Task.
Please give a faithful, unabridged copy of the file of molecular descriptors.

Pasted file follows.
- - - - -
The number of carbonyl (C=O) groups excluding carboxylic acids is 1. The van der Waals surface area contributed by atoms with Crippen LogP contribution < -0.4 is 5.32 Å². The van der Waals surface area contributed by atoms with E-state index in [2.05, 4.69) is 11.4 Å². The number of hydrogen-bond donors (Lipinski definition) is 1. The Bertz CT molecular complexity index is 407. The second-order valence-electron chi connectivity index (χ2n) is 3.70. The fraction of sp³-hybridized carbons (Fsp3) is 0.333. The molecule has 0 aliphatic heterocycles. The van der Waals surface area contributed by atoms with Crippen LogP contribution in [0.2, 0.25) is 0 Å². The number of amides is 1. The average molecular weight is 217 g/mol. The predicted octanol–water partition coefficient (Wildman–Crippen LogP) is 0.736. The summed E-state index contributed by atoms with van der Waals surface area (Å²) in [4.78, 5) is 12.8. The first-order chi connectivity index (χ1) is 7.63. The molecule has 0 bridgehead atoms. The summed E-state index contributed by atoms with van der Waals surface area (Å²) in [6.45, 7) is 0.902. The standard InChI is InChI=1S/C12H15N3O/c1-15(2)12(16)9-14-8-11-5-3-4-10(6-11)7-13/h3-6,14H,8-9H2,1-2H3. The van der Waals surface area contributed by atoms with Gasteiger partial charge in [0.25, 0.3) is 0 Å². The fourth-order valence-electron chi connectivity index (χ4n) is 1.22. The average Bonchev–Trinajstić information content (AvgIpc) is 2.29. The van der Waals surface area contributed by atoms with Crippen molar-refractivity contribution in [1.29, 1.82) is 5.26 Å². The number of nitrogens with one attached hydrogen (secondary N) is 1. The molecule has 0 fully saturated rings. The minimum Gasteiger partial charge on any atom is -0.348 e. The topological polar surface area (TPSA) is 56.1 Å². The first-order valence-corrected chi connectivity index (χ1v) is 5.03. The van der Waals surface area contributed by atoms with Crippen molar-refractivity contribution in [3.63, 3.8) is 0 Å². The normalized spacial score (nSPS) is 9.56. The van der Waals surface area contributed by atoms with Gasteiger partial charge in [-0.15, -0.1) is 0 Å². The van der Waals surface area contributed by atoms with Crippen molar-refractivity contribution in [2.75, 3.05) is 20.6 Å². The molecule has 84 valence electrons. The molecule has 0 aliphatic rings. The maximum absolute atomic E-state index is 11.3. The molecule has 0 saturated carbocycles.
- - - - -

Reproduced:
The number of carbonyl (C=O) groups excluding carboxylic acids is 1. The van der Waals surface area contributed by atoms with Crippen LogP contribution < -0.4 is 5.32 Å². The van der Waals surface area contributed by atoms with E-state index in [2.05, 4.69) is 11.4 Å². The number of hydrogen-bond donors (Lipinski definition) is 1. The Bertz CT molecular complexity index is 407. The second-order valence-electron chi connectivity index (χ2n) is 3.70. The fraction of sp³-hybridized carbons (Fsp3) is 0.333. The molecule has 0 aliphatic heterocycles. The van der Waals surface area contributed by atoms with Crippen LogP contribution in [0.2, 0.25) is 0 Å². The number of amides is 1. The average molecular weight is 217 g/mol. The predicted octanol–water partition coefficient (Wildman–Crippen LogP) is 0.736. The summed E-state index contributed by atoms with van der Waals surface area (Å²) in [4.78, 5) is 12.8. The first-order chi connectivity index (χ1) is 7.63. The molecule has 0 bridgehead atoms. The summed E-state index contributed by atoms with van der Waals surface area (Å²) in [6.45, 7) is 0.902. The standard InChI is InChI=1S/C12H15N3O/c1-15(2)12(16)9-14-8-11-5-3-4-10(6-11)7-13/h3-6,14H,8-9H2,1-2H3. The van der Waals surface area contributed by atoms with Gasteiger partial charge in [0.25, 0.3) is 0 Å². The fourth-order valence-electron chi connectivity index (χ4n) is 1.22. The average Bonchev–Trinajstić information content (AvgIpc) is 2.29. The van der Waals surface area contributed by atoms with Crippen molar-refractivity contribution in [1.29, 1.82) is 5.26 Å². The number of nitrogens with one attached hydrogen (secondary N) is 1. The molecule has 0 fully saturated rings. The minimum Gasteiger partial charge on any atom is -0.348 e. The topological polar surface area (TPSA) is 56.1 Å². The first-order valence-corrected chi connectivity index (χ1v) is 5.03. The van der Waals surface area contributed by atoms with Crippen molar-refractivity contribution in [3.63, 3.8) is 0 Å². The normalized spacial score (nSPS) is 9.56. The van der Waals surface area contributed by atoms with Gasteiger partial charge in [-0.15, -0.1) is 0 Å². The van der Waals surface area contributed by atoms with Crippen molar-refractivity contribution in [2.75, 3.05) is 20.6 Å². The molecule has 84 valence electrons. The molecule has 0 aliphatic rings. The maximum absolute atomic E-state index is 11.3. The molecule has 0 saturated carbocycles.